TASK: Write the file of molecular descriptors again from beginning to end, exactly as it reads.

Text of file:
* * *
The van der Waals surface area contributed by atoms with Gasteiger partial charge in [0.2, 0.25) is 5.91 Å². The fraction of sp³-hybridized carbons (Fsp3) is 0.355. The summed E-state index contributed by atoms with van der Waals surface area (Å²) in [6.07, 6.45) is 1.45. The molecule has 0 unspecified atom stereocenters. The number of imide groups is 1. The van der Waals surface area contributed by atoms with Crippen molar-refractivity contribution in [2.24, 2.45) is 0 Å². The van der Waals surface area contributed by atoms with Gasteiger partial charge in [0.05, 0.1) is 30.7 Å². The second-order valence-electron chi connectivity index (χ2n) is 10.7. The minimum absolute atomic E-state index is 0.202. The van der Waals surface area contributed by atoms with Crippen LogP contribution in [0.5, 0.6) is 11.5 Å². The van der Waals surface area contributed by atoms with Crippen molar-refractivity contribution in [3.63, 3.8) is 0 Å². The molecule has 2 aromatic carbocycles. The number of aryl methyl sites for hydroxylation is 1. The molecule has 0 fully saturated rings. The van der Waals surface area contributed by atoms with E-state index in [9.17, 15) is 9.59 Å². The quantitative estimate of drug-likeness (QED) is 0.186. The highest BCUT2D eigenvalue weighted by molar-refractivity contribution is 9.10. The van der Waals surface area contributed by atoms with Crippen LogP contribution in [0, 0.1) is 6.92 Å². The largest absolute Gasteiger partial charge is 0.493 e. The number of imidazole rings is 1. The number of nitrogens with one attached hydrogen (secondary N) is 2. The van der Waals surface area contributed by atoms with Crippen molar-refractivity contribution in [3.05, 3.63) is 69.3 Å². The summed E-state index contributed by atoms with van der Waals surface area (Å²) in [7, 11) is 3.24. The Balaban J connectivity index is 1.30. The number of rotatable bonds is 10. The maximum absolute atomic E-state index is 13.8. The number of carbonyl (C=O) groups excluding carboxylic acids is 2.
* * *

The van der Waals surface area contributed by atoms with Gasteiger partial charge in [0.2, 0.25) is 5.91 Å². The fraction of sp³-hybridized carbons (Fsp3) is 0.355. The summed E-state index contributed by atoms with van der Waals surface area (Å²) in [6.07, 6.45) is 1.45. The molecule has 0 unspecified atom stereocenters. The number of imide groups is 1. The van der Waals surface area contributed by atoms with Crippen molar-refractivity contribution in [2.24, 2.45) is 0 Å². The van der Waals surface area contributed by atoms with Gasteiger partial charge in [0.05, 0.1) is 30.7 Å². The second-order valence-electron chi connectivity index (χ2n) is 10.7. The minimum absolute atomic E-state index is 0.202. The van der Waals surface area contributed by atoms with Crippen LogP contribution in [0.5, 0.6) is 11.5 Å². The van der Waals surface area contributed by atoms with Crippen molar-refractivity contribution in [3.63, 3.8) is 0 Å². The molecule has 2 aromatic carbocycles. The number of aryl methyl sites for hydroxylation is 1. The molecule has 0 fully saturated rings. The van der Waals surface area contributed by atoms with E-state index in [9.17, 15) is 9.59 Å². The quantitative estimate of drug-likeness (QED) is 0.186. The highest BCUT2D eigenvalue weighted by molar-refractivity contribution is 9.10. The van der Waals surface area contributed by atoms with Crippen LogP contribution in [0, 0.1) is 6.92 Å². The largest absolute Gasteiger partial charge is 0.493 e. The number of imidazole rings is 1. The number of nitrogens with one attached hydrogen (secondary N) is 2. The van der Waals surface area contributed by atoms with Crippen molar-refractivity contribution in [3.05, 3.63) is 69.3 Å². The summed E-state index contributed by atoms with van der Waals surface area (Å²) in [7, 11) is 3.24. The Balaban J connectivity index is 1.30. The number of rotatable bonds is 10. The maximum absolute atomic E-state index is 13.8. The number of carbonyl (C=O) groups excluding carboxylic acids is 2.